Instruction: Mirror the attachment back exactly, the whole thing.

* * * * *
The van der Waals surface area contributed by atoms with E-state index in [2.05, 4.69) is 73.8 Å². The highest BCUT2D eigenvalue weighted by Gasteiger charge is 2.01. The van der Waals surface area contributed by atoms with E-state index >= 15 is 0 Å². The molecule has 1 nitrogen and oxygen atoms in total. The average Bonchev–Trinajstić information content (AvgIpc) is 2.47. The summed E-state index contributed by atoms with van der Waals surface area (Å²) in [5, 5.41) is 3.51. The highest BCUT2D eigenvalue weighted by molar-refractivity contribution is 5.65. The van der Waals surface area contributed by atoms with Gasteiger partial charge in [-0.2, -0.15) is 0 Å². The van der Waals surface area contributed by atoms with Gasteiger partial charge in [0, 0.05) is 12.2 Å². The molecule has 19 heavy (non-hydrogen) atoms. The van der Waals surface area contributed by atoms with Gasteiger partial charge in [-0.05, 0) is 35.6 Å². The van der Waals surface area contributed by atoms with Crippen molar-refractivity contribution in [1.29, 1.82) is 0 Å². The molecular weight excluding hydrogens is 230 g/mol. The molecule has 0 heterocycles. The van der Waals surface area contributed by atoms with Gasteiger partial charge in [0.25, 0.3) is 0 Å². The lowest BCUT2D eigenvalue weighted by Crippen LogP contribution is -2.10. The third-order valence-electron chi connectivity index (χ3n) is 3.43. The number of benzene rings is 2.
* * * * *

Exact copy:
The van der Waals surface area contributed by atoms with E-state index in [2.05, 4.69) is 73.8 Å². The highest BCUT2D eigenvalue weighted by Gasteiger charge is 2.01. The van der Waals surface area contributed by atoms with E-state index >= 15 is 0 Å². The molecule has 1 nitrogen and oxygen atoms in total. The average Bonchev–Trinajstić information content (AvgIpc) is 2.47. The summed E-state index contributed by atoms with van der Waals surface area (Å²) in [5, 5.41) is 3.51. The highest BCUT2D eigenvalue weighted by molar-refractivity contribution is 5.65. The van der Waals surface area contributed by atoms with Gasteiger partial charge in [-0.2, -0.15) is 0 Å². The van der Waals surface area contributed by atoms with Gasteiger partial charge in [0, 0.05) is 12.2 Å². The molecule has 19 heavy (non-hydrogen) atoms. The van der Waals surface area contributed by atoms with Gasteiger partial charge in [-0.05, 0) is 35.6 Å². The van der Waals surface area contributed by atoms with Crippen molar-refractivity contribution in [1.29, 1.82) is 0 Å². The molecular weight excluding hydrogens is 230 g/mol. The molecule has 0 heterocycles. The van der Waals surface area contributed by atoms with Gasteiger partial charge in [0.25, 0.3) is 0 Å². The lowest BCUT2D eigenvalue weighted by Crippen LogP contribution is -2.10. The third-order valence-electron chi connectivity index (χ3n) is 3.43. The number of benzene rings is 2.